West Mifflin man's story will be included in Korean War documentary
A West Mifflin soldier's story is part of an upcoming documentary on the Korean War.
At Tuesday's borough council meeting, Mayor Chris Kelly said Cpl. Bob Harbula's experiences in the battle of the Chosin Reservoir will be part of a March 31 episode of “Against All Odds” on the new American Heroes Channel.
Kelly reported on the borough's veterans observances past and present, including plans for this year's “Soldier Salutes.” That includes banners that go up along borough streets in time for Memorial Day and remain up through Veterans Day.
The borough observes both, with a Memorial Day event scheduled for May 31 at Mitchell Paige Park along Commonwealth Avenue near the old borough police station.
Harbula had been part of a Marine unit assigned to security for what now is known as Camp David, a retreat that was used at the time by President Harry S. Truman.
He was an usher at the Washington premiere for the John Wayne movie “The Sands of Iwo Jima.” Seeing it twice inspired him to volunteer for active duty.
He became part of a force of 15,000 Marines known as George Company, or “Bloody George.”
The network describes this “understrength, undermanned, Marine rifle company, hastily called to serve their country in 1950.”
Those Marines faced an enemy 10 times their company's size and fought for weeks on end in subfreezing temperatures.
“The Chinese instructions were to annihilate us,” Harbula, 83, said in a 2010 interview. “Well, the Marines don't like getting annihilated. We're against that. They say they teach you how to kill in the Marine Corps. That's not really true. They teach you how to stay alive.”
Still, Harbula said, “I don't consider myself a hero. Heroes are the ones who died.”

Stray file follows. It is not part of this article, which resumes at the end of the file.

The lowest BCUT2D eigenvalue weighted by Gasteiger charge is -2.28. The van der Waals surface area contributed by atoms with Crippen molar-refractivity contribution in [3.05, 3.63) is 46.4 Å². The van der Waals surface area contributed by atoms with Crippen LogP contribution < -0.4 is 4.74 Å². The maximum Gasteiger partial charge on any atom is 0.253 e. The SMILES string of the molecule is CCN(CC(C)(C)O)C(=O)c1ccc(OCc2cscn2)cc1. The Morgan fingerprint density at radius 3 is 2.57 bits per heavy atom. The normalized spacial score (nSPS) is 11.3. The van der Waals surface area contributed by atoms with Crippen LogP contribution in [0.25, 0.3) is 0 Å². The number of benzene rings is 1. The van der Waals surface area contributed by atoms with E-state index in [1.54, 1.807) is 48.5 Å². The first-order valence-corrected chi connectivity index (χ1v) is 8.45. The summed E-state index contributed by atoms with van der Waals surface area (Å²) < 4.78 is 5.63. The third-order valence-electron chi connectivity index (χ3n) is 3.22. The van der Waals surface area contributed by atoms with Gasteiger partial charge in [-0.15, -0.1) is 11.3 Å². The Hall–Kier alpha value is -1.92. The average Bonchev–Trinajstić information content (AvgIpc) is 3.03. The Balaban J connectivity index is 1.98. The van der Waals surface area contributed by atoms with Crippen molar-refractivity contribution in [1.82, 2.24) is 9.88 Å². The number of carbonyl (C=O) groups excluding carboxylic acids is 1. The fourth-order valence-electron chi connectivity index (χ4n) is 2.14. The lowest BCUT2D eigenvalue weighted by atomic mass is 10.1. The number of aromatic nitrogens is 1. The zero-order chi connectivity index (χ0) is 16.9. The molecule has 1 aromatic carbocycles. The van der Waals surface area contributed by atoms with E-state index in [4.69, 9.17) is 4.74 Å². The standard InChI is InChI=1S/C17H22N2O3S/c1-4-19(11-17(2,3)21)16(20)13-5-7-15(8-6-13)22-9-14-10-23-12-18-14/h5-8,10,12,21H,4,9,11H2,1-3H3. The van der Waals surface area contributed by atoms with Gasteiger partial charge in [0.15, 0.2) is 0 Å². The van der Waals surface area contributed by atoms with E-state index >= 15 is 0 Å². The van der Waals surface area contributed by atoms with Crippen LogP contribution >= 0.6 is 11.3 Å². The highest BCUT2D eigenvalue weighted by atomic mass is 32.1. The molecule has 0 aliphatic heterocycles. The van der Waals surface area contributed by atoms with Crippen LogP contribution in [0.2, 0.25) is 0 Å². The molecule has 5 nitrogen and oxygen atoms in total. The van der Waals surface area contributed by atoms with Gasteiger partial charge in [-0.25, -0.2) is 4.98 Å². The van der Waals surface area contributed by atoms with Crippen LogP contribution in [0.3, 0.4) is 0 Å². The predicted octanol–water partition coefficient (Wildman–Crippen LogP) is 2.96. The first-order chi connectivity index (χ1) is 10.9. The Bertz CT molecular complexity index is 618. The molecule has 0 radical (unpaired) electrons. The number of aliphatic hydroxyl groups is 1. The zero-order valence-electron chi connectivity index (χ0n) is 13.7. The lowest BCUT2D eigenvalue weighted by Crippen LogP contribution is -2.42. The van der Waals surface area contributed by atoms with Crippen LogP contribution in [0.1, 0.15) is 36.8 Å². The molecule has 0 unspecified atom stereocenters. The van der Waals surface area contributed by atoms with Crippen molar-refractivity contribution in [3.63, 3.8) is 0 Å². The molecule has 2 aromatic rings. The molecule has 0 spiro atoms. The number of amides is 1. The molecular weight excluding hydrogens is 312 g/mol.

Kelly recalled Harbula's role as keynote speaker at the 2012 Veterans Day observance at West Mifflin Area High School.
Kelly referred to another chronicler of Harbula's story. Author Patrick K. O'Donnell included the West Mifflin native in his book, “Give Me Tomorrow: The Korean War's Greatest Untold Story - The Epic Stand of the Marines of George Company.”
It took five years to collect the stories that wound up in “Give Me Tomorrow,” many from veterans who didn't know the entire story.
“Bob is a remarkable guy,” O'Donnell said in a 2010 interview. “He knows what he's talking about. He's read every single book out there.”
American Heroes Channel, formerly known as the Military Channel, is part of the Discovery Communications stable of networks and can be seen in 62 million homes.
“Against The Odds” is described by the network as a showcase of “awe-inspiring stories of bravery, solidarity and strength on the battlefield.” It is a six-part series narrated by actor Rob Lowe that airs Mondays at 10 p.m.
Locally AHC can be seen on channel 106 on Comcast systems in West Mifflin as well as communities like North Versailles Township, McKeesport and Irwin, and on Channel 112 in such communities as Clairton and Duquesne.